Losing their edge: Why is Gillette going soft?


“Is this the best a man can get?”

That’s the opening line of Gillette’s newest ad. The line is said as various audio clips from news reports play, addressing issues like bullying, the #MeToo movement, and toxic masculinity.

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As one boy runs from a gang of children chasing him, and another boy cries in his mother’s arms, text bubbles appear.

“Freak!”

“Sissy!”

“Everyone hates you.”

This ad is obviously meant to pull out some strong emotions. While many people view #MeToo and toxic masculinity as problems invented by “Millenial snowflakes,” the issue is much bigger.

“We can’t hide from it,” the narrator intones. “It’s been going on far too long.”

Suicide is now the #1 cause of death in children, teenagers, and young adults ages 5-24. That’s a staggering statistic. During the time of their lives when they’re supposed to feel the most supported and protected, children are killing themselves. According to The Anti-Bullying Institute, 160,000 children in the United States miss school every day out of fear of being attacked or due to intimidation by other students. One out of every 10 children who drop out of school does so because of bullying.

“We can’t laugh it off,” the narrator says, as clips from sexist cartoons and television shows flicker past. A man interrupts his female colleague at a business meeting saying, “What I actually think she means is…”

On average, American women make 80 cents for every dollar their male coworkers earn. In addition, as more women enter male-dominated professions, the average pay in those professions drop. And the pay bias exists in spite of a woman having the same education and experience as her male colleagues.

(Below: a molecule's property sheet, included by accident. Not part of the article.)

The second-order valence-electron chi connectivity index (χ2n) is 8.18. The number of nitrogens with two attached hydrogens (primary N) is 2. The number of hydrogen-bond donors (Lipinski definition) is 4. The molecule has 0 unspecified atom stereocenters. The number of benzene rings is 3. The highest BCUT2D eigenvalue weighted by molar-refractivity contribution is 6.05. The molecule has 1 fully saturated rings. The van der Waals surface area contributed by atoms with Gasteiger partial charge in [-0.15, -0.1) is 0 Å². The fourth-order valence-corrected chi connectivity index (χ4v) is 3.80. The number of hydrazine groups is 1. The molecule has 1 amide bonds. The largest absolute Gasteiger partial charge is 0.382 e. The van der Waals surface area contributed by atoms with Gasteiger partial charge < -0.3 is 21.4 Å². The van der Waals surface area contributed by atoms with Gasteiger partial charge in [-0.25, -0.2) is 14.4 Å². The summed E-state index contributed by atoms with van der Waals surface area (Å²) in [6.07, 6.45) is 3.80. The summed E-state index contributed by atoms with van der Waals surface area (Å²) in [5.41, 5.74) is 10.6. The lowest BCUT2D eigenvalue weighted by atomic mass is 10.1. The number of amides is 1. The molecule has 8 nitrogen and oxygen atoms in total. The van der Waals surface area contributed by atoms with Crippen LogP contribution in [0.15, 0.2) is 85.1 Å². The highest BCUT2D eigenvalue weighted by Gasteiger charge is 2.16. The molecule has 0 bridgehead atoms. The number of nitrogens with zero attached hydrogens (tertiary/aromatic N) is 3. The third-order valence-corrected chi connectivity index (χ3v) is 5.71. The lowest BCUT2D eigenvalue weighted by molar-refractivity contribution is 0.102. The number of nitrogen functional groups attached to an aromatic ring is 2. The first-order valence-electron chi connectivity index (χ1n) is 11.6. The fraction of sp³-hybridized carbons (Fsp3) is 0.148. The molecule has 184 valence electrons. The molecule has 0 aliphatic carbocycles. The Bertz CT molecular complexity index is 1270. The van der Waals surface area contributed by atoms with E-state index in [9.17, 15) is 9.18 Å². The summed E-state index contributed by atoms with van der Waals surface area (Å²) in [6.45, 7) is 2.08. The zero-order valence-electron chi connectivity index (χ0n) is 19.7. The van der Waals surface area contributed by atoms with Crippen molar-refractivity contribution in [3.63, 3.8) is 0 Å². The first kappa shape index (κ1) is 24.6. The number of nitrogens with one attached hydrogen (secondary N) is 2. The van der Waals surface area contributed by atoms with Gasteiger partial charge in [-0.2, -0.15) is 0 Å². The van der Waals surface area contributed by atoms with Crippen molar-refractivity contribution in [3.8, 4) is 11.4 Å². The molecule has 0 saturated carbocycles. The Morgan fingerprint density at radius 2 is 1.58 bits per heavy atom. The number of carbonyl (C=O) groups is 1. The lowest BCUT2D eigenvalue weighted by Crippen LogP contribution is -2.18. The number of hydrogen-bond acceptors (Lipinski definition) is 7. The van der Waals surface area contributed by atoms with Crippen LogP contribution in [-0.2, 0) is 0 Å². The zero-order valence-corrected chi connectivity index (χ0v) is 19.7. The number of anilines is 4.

“Making the same old excuses.” An endless line of men stands at their grills watching two young boys fight, saying “boys will be boys.”

Psychology Today has pointed out phrases such as “boys will be boys” oversimplifies problematic aggression in children. Often this ignores other factors (such as undiagnosed developmental or mental health issues) that may be causing the problem.

It’s also often used to justify bullying, homophobia, and other negative behaviors. Fifty-seven percent of boys have been bullied due to religious or cultural differences, and 9 out of 10 LGBT children experience harassment.

Taking a turn, Gillette then begins looking to the future. “Something finally changed,” the narrator states. “And there will be no going back.”

The ad goes on to show a shift in culture, with men beginning to stop other men from harassing women and breaking up fights between children.

The final moments of the commercial state:

“It’s only by challenging ourselves to do more that we can get closer to our best.”


Jenn Bentley is a writer and editor originally from Cadiz, Kentucky. Her work has been featured in publications such as The Examiner, The High Tech Society, FansShare, Yahoo News, and others. When she’s not writing or editing, Jenn spends her time raising money for Extra Life and advocating for autism awareness.

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